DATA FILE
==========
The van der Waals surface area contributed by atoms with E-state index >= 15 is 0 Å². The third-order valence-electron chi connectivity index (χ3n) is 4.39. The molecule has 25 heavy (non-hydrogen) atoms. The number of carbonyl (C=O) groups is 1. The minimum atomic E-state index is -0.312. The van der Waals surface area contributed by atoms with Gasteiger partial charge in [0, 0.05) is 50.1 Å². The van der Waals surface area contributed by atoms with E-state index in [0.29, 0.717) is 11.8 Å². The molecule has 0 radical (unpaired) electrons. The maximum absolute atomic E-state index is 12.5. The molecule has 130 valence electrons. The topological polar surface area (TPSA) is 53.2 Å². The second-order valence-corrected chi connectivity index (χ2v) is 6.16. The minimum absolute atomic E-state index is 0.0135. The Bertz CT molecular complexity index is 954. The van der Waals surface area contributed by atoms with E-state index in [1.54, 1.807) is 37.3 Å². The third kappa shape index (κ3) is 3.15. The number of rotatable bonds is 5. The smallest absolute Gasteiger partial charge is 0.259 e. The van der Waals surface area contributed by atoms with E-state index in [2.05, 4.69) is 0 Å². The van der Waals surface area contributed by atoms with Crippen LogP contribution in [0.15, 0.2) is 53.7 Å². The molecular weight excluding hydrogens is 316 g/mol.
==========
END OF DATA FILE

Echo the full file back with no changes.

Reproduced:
The van der Waals surface area contributed by atoms with E-state index >= 15 is 0 Å². The third-order valence-electron chi connectivity index (χ3n) is 4.39. The molecule has 25 heavy (non-hydrogen) atoms. The number of carbonyl (C=O) groups is 1. The minimum atomic E-state index is -0.312. The van der Waals surface area contributed by atoms with Gasteiger partial charge in [0, 0.05) is 50.1 Å². The van der Waals surface area contributed by atoms with E-state index in [0.29, 0.717) is 11.8 Å². The molecule has 0 radical (unpaired) electrons. The maximum absolute atomic E-state index is 12.5. The molecule has 130 valence electrons. The topological polar surface area (TPSA) is 53.2 Å². The second-order valence-corrected chi connectivity index (χ2v) is 6.16. The minimum absolute atomic E-state index is 0.0135. The Bertz CT molecular complexity index is 954. The van der Waals surface area contributed by atoms with E-state index in [1.54, 1.807) is 37.3 Å². The third kappa shape index (κ3) is 3.15. The number of rotatable bonds is 5. The smallest absolute Gasteiger partial charge is 0.259 e. The van der Waals surface area contributed by atoms with E-state index in [2.05, 4.69) is 0 Å². The van der Waals surface area contributed by atoms with Crippen LogP contribution in [0.15, 0.2) is 53.7 Å². The molecular weight excluding hydrogens is 316 g/mol.